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Letter Ruling

Letter Ruling Letter Ruling 93-8: Security Corporation Classification; Mortgage-backed Securities

Date: 06/14/1993
Organization: Massachusetts Department of Revenue
Referenced Sources: Massachusetts General Laws

Corporate Excise

June 14, 1993

You have requested a letter ruling on behalf of *************** ("Corporation"). Your question is whether certain mortgage-backed interests ("Interests") constitute "securities" within the meaning of G.L. c. 63, § 38B. [1]


The facts as set forth in your ruling request are as follows. Corporation is a wholly-owned subsidiary of *************** ("Parent"). Parent is a mutual holding company organized under Massachusetts law. In addition to Corporation, Parent owns a controlling interest in *************** ("Bank") and several other subsidiaries (collectively, with Parent and Bank, the "Affiliates"). Bank is a stock savings bank chartered in Massachusetts.

Corporation intends to acquire the Interests: (1) in purchases on the open market, (2) in arm's length purchases from Affiliates, or (3) from Parent as a capital contribution. All Interests acquired from an Affiliate will have been purchased originally in the open market. Moreover, no Interest will have been originated by an Affiliate, and no Interest will be backed by loans or mortgages entered into by an Affiliate.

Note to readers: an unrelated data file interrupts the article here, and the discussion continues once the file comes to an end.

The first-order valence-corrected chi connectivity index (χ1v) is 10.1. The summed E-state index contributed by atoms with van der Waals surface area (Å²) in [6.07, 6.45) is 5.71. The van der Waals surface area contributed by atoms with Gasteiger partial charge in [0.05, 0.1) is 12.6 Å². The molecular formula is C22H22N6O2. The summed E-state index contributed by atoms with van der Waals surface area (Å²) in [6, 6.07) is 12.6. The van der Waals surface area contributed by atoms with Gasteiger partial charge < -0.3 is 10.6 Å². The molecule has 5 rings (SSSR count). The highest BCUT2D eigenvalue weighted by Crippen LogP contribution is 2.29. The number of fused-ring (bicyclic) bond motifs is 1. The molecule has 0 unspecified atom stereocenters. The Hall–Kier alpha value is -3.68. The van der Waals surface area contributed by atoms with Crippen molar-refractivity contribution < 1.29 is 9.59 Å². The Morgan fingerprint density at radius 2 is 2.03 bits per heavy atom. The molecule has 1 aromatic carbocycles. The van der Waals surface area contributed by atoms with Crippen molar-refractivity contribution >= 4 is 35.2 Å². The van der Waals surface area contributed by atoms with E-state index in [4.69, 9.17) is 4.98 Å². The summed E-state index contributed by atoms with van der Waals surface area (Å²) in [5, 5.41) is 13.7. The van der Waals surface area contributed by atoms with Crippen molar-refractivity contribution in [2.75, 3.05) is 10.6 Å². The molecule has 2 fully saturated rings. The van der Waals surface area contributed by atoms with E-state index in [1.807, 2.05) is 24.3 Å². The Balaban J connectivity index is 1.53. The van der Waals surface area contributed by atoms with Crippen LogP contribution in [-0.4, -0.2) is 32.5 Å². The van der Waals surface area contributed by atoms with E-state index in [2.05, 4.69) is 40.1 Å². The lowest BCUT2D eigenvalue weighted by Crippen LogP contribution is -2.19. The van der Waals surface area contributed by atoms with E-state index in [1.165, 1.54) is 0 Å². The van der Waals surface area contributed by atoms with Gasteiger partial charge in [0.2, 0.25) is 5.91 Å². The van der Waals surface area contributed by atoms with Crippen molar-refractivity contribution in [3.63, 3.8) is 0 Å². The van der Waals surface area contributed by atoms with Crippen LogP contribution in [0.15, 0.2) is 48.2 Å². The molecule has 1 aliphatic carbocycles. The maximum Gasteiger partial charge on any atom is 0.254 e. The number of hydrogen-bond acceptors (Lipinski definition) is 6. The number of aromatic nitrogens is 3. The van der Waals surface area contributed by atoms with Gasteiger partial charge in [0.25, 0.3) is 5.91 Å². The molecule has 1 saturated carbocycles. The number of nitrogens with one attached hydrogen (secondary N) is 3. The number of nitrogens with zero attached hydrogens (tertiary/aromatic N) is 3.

The Interests are as follows:

1. Government National Mortgage Association ("Ginnie Mae") pass-through certificates (GNMAs). GNMAs are shares in pools of mortgages underwritten by federal agencies. They are issued by federally approved institutions and are fully guaranteed by Ginnie Mae.

2. Federal National Mortgage Association ("Fannie Mae") pass-through certificates (FNMAs). FNMAs are shares in pools of mortgages purchased by Fannie Mae. Fannie Mae issues FNMAs and partially guarantees them.

3. Federal Home Loan Mortgage Corporation ("Freddie Mac") mortgage participation certificates (FHLMCs). FHLMCs are shares in pools of residential mortgages purchased by Freddie Mac. Freddie Mac issues FHLMCs and partially guarantees them.

4. Collateralized Mortgage Obligations ("CMOs"). The CMOs are pay-through bonds that direct the payments on an underlying mortgage pool to obligations of different maturities paying different rates. Unlike pass-through certificates, which "pass through" mortgage payments pro-rata, the payments on the CMOs are allocated based upon the terms of the obligation.

5. Interests in Real Estate Mortgage Investment Conduits ("REMICs"). The REMICs confer part ownership in entities holding a fixed pool of mortgages.

Each of the Interests confer part ownership in a pool of mortgages and the resultant cash flows. The policy behind the creation of the Interests is to convert single mortgages into pools of safer, more liquid investments. This policy is intended to help stimulate mortgage lending by increasing the source of lendable funds.